An historic town faces being "overrun" by a giant rat infestation after its council banned killing them.
Poison traps have been outlawed in Bradford upon Avon amid fears they could also kill protected species like birds of prey.
The Wiltshire town council has been branded "dangerous" after saying it "will, as far as the law allows, deny access to those engaged in, and otherwise prohibit, culling or hunting and other types of animal destruction on lands that it controls or manages".
It added that "where necessary, this will include deployment of nonlethal methods of rodent control on council lands".
The area's Wiltshire Council Unitary Authority says rat infestations are "a common problem in rural and urban areas" and carried out more than 1,200 exterminations last year.
Scott Mays, director of Wiltshire Pest Services, told the Telegraph: "Rats are pretty prevalent there [Bradford upon Avon] because of the old network of drains, lots of them get out of the sewers and they can get into properties by those means as well.
"The only non-lethal type of control would be a livecapture trap that would have to be checked every 24 hours.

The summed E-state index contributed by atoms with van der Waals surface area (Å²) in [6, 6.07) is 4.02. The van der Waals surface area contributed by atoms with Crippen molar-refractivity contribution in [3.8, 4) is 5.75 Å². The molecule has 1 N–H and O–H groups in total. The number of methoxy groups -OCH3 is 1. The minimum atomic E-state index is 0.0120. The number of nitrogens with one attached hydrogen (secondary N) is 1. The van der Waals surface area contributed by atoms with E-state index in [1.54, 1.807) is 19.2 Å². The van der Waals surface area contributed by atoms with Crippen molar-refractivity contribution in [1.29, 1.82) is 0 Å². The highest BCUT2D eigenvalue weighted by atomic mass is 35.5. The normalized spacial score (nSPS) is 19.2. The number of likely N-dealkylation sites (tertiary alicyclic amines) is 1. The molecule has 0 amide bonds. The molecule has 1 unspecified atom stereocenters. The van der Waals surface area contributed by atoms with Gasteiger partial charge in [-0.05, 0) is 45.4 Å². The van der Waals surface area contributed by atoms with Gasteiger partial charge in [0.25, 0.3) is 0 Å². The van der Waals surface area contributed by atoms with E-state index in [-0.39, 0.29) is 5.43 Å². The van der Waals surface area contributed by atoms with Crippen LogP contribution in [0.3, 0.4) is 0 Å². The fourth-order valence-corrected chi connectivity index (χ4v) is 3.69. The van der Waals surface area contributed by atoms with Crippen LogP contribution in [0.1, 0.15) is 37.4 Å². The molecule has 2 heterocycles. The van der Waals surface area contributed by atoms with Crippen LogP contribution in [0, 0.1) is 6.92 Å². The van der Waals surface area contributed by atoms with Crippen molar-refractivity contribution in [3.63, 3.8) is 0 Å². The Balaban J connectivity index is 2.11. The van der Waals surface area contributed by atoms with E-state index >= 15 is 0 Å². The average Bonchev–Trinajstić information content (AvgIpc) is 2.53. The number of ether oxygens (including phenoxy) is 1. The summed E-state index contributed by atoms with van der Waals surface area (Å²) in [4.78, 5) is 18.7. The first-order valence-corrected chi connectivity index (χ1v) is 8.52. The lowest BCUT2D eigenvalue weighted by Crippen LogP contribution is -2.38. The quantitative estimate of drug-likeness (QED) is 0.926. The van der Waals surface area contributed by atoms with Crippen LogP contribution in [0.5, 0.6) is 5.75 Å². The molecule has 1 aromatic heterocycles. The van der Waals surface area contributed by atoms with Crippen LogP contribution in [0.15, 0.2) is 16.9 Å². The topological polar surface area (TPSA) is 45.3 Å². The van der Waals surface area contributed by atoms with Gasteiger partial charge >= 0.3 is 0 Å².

"I don't quite know how that would work – the town would be overrun with rats.
Man dressed as giant rat riding train admits 'it's easy to stay socially distanced'
Tim Bonner, chief executive of the Countryside Alliance, added the ban could put "people's health at risk" from a number rodent diseases.
He added it would "leave pest controllers with the ridiculous option of catching rats and releasing them to return to their food source.
"It is astonishing that a local council would seek to prevent the legal control of rodents and pests when the overwhelming evidence makes clear that it is necessary to do so to protect public health, particularly in a town located next to a river.
Colony of cannibal rats found living inside world-famous Brit sculpture
"This was a dangerous decision and in the interest of public health, Bradford on Avon council should urgently reverse it."
In a statement, the council said: "While rodents in significant quantities and in urban settings can, of course, present health and safety issues, we aim to prevent problems from occurring in the first instance, with regular monitoring and efficient waste management.
"This way we can avoid methods which could cause unnecessary suffering and distress, or the deployment of harmful chemicals."
Source: Read Full Article